The 11 Spring Greens that Make Up Mesclun

Cooking How-To, Ingredient
on April 15, 2013
Lisa's House Salad
Mark Boughton Photography / styling by Teresa Blackburn
A potpourri of young salad greens, mesclun (MEHS-kluhn) is sometimes sold as “spring mix” or “baby salad mix” and is often available in bulk. Contents of mesclun vary by season and availability, but the mix of flavors and textures generally leads to tasty salads. Here are some likely components:
  • Arugula (ah-ROO-guh-lah): Also known as Italian cress or rocket, arugula has a peppery taste and its leaves resemble radish leaves.  It’s great in creamy pasta sauces as well as salads.
  • Baby Spinach: Young spinach is more tender and delicately flavored than its mature counterpart.
  • Belgian Endive: Sometimes called French endive, this member of the chicory family grows as a cigar-shaped head with tightly packed leaves. Endive is grown in darkness to prevent it from turning green. It has an assertive, somewhat bitter taste and is also good for braising.
  • Dandelion Greens: From the same “weed” you curse in your lawn, dandelion greens are best picked before dandelion flowers. They have a slightly bitter, tangy taste.
  • Frisee (free-ZAY):  A member of the chicory family, frisee has Curly yellow-white to yellow-green leaves. Also called curly endive, it has a mildly bitter taste.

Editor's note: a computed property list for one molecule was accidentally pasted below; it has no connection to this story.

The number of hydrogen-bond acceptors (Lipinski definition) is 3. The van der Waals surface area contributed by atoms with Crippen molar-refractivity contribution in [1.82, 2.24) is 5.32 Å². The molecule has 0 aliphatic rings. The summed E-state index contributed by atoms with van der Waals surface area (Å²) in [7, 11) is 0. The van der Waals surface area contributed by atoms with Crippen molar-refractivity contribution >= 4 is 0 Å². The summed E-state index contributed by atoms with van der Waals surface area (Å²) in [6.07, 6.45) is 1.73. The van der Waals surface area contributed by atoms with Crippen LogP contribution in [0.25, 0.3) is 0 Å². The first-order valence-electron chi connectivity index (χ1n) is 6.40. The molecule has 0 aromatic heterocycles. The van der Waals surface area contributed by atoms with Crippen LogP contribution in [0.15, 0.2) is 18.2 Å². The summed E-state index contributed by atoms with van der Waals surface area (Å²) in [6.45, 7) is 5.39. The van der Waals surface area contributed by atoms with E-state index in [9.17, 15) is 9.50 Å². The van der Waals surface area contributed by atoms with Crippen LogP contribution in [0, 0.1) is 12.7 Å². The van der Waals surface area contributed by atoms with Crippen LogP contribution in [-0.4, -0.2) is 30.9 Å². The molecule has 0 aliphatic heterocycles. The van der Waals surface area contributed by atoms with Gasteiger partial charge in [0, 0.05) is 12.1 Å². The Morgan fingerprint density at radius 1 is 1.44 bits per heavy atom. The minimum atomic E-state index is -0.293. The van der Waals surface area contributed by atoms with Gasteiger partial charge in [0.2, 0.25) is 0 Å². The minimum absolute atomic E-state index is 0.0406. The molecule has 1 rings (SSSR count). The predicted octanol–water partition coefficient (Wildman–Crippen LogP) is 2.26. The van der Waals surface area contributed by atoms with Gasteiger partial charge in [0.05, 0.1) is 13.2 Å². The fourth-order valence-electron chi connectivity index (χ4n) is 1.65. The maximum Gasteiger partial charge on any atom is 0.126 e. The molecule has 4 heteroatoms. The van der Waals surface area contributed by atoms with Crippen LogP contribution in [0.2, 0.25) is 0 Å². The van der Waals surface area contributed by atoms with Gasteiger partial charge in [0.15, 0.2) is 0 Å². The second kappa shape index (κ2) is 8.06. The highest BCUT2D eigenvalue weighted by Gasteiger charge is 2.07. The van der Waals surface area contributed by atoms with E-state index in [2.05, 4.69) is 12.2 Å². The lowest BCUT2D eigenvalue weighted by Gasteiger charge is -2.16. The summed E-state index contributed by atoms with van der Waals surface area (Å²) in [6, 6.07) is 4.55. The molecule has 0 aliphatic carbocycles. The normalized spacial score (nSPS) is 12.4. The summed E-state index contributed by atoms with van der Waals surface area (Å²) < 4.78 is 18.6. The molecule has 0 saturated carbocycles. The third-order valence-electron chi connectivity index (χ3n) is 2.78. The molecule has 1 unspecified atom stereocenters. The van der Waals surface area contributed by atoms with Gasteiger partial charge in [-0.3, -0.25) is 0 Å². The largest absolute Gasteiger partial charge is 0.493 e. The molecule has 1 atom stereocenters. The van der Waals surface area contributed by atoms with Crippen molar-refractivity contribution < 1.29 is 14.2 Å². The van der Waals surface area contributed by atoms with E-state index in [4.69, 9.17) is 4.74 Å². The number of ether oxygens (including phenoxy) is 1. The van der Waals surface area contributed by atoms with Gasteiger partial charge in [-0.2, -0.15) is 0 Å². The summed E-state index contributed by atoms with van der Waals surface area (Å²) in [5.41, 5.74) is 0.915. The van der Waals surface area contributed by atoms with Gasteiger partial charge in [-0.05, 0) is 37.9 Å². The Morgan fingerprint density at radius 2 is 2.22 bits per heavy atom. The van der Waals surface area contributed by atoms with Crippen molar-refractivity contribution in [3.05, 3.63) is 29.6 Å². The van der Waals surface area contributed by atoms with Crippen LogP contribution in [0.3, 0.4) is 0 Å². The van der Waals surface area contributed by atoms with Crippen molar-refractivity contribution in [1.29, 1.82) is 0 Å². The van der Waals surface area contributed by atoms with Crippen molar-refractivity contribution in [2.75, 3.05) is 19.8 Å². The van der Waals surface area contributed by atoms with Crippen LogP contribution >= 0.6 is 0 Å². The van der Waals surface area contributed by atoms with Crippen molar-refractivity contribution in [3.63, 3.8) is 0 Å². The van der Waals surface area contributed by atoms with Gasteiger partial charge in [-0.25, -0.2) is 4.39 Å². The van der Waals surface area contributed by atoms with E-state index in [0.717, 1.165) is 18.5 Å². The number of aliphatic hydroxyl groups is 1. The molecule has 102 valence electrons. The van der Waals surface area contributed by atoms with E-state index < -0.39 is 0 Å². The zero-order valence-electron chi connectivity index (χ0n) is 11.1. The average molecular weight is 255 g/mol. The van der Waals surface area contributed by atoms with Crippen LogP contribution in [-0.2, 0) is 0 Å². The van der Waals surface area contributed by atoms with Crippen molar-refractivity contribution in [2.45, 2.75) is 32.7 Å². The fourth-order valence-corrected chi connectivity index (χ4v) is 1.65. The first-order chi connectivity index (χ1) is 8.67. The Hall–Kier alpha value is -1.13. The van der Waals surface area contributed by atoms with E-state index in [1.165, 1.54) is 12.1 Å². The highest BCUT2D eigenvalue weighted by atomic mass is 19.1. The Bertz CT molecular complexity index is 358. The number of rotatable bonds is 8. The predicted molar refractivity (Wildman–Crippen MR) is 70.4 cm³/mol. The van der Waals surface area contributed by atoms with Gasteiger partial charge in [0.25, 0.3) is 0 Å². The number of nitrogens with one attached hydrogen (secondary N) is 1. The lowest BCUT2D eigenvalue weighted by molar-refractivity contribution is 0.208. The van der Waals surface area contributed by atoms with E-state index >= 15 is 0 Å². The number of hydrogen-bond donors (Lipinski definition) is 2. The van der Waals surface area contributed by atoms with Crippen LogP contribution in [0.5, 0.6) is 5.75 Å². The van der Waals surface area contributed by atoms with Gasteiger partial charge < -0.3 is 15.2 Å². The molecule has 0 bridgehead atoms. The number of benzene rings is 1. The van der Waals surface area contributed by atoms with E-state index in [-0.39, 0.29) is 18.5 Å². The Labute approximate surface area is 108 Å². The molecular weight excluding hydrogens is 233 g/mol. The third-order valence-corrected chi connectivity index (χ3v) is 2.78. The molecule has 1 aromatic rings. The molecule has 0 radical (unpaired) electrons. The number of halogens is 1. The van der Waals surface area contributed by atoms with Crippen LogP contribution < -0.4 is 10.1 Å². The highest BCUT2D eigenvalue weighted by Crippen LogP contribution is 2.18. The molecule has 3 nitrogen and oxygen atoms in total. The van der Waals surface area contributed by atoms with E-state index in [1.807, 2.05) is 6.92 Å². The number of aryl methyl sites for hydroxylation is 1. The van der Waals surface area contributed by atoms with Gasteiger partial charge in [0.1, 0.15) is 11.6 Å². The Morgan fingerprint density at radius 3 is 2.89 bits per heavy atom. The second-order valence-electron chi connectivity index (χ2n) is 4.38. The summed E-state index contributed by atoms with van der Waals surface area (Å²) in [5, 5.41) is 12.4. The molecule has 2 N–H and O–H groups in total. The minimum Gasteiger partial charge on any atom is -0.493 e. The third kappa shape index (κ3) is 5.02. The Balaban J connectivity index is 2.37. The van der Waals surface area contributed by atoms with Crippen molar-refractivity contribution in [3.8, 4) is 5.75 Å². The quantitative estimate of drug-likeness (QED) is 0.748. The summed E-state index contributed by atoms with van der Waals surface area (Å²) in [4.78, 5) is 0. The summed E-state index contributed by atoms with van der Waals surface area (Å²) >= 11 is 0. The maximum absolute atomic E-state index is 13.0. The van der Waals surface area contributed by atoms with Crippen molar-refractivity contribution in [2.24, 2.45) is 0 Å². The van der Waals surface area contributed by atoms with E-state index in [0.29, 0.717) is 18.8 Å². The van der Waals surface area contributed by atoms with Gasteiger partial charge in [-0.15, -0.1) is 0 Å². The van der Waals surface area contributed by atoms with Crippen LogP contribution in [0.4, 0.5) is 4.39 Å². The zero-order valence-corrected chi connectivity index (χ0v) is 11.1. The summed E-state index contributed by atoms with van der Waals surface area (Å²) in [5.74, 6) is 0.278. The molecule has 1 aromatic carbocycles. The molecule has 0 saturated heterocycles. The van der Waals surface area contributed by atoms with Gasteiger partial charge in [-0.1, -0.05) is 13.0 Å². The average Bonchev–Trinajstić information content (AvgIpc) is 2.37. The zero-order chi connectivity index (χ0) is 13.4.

• Mache (MAHSH): A small-leafed green, mache is known as lamb’s lettuce or corn salad and has a somewhat sweet flavor.
  • Mizuna (mih-ZOO-nuh): A Japanese green, with spicy, peppery taste, mizuna has serrated leaves that resemble dandelion leaves.
  • Oak Leaf: A decorative and flavorful leaf lettuce resembling oak leaves, oak leaf lettuce can be green or red in color.
  • Radicchio (rah-DEE-kee-oh): A bitter, assertive taste characterizes radicchio, an Italian member of the chicory family. These red leaves with white veins are also good roasted and in risottos.
  • Sorrel (SOR-uhl): The long slender leaves of sorrel have flavors that range from fruity to slightly acidic.  They’re good in soups and stews as well as salads.
  • Watercress: This member of the mustard family has with small, crisp leaves and a sightly bitter and peppery taste.

By Jo Marshall, author of Cookcabulary series